Babouche. Manufacturer of Morocco-style slippers. Founded in 2000 by Patrizio Miceli, Cyril Saulnier and Pierre Jacquet. These three men, with the help of the shoemakers of Marrakech, created these babouches by adjusting them to an urban, western style. Some of them, in fact, have a slight heel. They can be striped or with flowers, and made of leather, denim, snakeskin, silk, or tweed, even in a camouflage pattern.
Sold in France in fifty points-of-sale, Babouche slippers have been quite successful, and are by now on sale in twelve other countries.
Baby Doll. A symbol of feminine seduction par excellence, worn by film stars since the 1950s, but also sketched on the silhouettes of cartoon heroines.
Baby Doll. A symbol of feminine seduction par excellence, worn by film stars since the 1950s, but also sketched on the silhouettes of cartoon heroines like Betty Boop.
Its name comes from the title of a 1956 film directed by Elia Kazan. In the movie, starring Carrol Baker in the role of a baby-wife wore a short nightgown and sucked her thumb. At the time the film caused a great scandal. It also provoked the terrible anger of Cardinal Spellman and stirring up the Legion of Decency.
Short length and transparency were the key attributes of this garment born in the 1950s at a historical moment in which women again felt the desire to be attractive at any time of day. Half-way between underwear and sleepwear, of a charmingly childish shape, it consists of a sleeveless low-necked blouse short enough to allow a glimpse of panties decorated with bows and lace also used to embellish the neckline and hem of the blouse itself.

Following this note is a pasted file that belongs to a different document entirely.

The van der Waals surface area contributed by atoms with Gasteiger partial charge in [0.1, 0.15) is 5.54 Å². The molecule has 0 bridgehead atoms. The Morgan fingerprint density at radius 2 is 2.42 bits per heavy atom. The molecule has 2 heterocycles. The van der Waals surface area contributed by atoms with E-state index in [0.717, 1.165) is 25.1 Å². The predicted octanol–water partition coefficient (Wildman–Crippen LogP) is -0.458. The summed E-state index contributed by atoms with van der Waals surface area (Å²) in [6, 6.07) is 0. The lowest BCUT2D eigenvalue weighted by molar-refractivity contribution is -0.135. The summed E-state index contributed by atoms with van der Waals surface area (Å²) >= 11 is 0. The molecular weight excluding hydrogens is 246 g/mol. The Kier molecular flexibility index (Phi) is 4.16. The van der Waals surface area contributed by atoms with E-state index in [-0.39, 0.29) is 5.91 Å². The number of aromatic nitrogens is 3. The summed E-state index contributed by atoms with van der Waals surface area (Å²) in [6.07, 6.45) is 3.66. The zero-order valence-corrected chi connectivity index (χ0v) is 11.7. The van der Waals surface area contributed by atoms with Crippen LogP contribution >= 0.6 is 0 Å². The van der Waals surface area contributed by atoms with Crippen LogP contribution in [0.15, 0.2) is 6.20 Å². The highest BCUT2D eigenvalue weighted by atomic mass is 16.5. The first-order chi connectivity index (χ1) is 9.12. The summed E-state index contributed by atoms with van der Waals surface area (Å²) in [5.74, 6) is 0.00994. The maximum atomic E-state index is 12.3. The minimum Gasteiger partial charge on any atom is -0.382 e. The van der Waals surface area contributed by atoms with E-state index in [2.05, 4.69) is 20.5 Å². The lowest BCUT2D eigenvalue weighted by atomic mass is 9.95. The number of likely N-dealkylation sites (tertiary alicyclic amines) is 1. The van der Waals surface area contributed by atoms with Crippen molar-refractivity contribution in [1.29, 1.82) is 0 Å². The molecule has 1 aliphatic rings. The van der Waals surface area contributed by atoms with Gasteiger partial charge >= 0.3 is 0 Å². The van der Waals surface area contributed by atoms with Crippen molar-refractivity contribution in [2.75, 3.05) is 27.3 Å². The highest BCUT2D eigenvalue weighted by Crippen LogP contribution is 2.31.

Astrakan. Fur made of Persian lamb. Can also be called astracan. Carlo Tivoli declared it to be “necessary, the non-superfluous fur”.
Astrakan. Fur made of Persian lamb. Can also be called astracan. On July 17th 1971, at a fashion show in Rome’s Grand Hotel, Carlo Tivoli, who had suddenly become famous for his red and blue Persian lamb furs, declared it to be “necessary, the non-superfluous fur”. And, to judge only by the fashions of the 1900s, which saw it as something important in every decade, though with many ups and downs and in different ways, one couldn’t say that he was wrong.
Many faces and many names
Many faces and many names were given to this kind of fur. It was easy to work with and so chic. Tivioli said that “it confers class and distinction as nothing else can. Additionally creates a strong sense of success because it can be shaped and is easy to use, and allows almost any kind of processing, just like a textile.”